I just called in to my new local bike shop, Brown’s, to set up an appointment for a fitting, and spoke with a cordial, but hurried guy on the other end of the line.  He said that they are crazy busy right now, and my best bet would be to call back and set an appointment up with Rich, but not until January.  It appears that maybe the hot holiday item this year is a new bike?

Last week I saw another physical therapist, who Jacquie called in as a ringer to do a consultation with me.  Rob is a veteran PT at Orthopaedics Plus, but also has a small tear in his meniscus, and battles with patella tendinitis like I do.  His knee gives him much more trouble than mine does, but still he was able to impart some great advice and stretches that have helped him get back to normal.  I learned some stretches and exercises that will strengthen my quads and hamstrings without putting unnecessary strain on my knees.

With his and Jacquie’s blessing, I’ve begun riding again.  Sadly we’ve entered the cold and wet half of the year, so I scrubbed down my bike and have surrendered myself to my indoor trainer for the winter.  While riding on the trainer is better as far as my knees are concerned, it’s basically the biking equivalent of jogging on a treadmill.  Yea the motions are all the same, but all the things I love about biking are absent.  But I suppose this is just a necessary step so I can get back to riding and jogging the way I want to as soon as spring rolls around.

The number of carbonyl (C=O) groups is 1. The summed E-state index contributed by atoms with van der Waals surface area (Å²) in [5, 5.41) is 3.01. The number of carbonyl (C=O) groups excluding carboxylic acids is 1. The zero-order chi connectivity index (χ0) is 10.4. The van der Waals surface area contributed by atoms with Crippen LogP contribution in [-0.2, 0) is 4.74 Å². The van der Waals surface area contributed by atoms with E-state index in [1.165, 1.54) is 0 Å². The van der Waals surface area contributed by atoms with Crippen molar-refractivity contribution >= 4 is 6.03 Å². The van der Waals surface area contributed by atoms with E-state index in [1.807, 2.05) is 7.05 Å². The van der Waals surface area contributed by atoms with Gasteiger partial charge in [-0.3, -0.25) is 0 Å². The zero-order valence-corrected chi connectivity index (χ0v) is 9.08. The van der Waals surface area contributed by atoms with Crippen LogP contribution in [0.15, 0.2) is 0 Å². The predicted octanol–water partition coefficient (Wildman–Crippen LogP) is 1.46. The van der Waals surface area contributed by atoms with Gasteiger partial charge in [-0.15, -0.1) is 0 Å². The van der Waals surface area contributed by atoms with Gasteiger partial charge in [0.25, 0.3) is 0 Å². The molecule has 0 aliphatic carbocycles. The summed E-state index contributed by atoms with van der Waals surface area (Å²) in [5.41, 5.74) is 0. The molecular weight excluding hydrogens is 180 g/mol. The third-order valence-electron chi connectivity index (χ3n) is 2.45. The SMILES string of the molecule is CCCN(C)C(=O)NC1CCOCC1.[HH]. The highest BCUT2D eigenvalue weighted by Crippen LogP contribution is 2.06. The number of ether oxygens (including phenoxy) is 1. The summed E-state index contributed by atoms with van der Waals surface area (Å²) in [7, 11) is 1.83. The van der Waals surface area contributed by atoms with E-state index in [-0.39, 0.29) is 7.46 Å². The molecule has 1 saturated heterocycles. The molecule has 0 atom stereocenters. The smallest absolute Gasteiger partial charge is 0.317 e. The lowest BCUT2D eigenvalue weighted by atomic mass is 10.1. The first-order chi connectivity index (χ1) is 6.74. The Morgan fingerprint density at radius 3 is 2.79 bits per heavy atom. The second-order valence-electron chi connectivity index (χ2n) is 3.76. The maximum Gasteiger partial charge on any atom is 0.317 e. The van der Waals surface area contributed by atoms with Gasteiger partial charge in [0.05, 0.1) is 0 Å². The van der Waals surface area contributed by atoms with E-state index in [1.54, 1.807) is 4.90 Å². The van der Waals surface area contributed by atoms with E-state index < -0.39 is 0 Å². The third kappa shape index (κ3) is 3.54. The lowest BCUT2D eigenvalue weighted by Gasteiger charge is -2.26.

My goal is muscle soreness in all the right places without knee or joint pain.  After having been nearly dormant for the past 2 months, a morning of exercises and biking was enough to wipe me out and tire my legs, but I can tell I’m still putting strain on my knees.  Looks like it might be time for a bike fitting.  I’ve always considered it, but it seems a bit silly to spend more on a fitting than I did on the bike itself.  Which I suppose raises a red flag that I definitely need the fitting, as I never have been completely confident that the size and shape of it are right.  When I bought my bike, I never expected to jump headlong into cycling as much as I have, and the driving forces behind the purchase were the relatively low cost and relatively accurate size.

fuck cancer, he’s Ezra:

I WIN!  Ya heard?

Happy 110th René

From Bicycle Source

fred
1) n. a person who spends a lot of money on his bike and clothing, but still can’t ride. “What a fred — too much Lycra and titanium and not enough skill.” Synonym for poser. Occasionally called a “barney”.

2) n. a person who has a mishmash of old gear, does’t care at all about technology or fashion, didn’t race or follow racing, etc. Often identified by chainring marks on white calf socks. Used by “serious” roadies to disparage utility cyclists and touring riders, especially after these totally unfashionable “freds” drop the “serious” roadies on hills because the “serious” guys were really posers. This term is from road touring and, according to popular myth, “Fred” was a well-known grumpy old touring rider, who really was named Fred.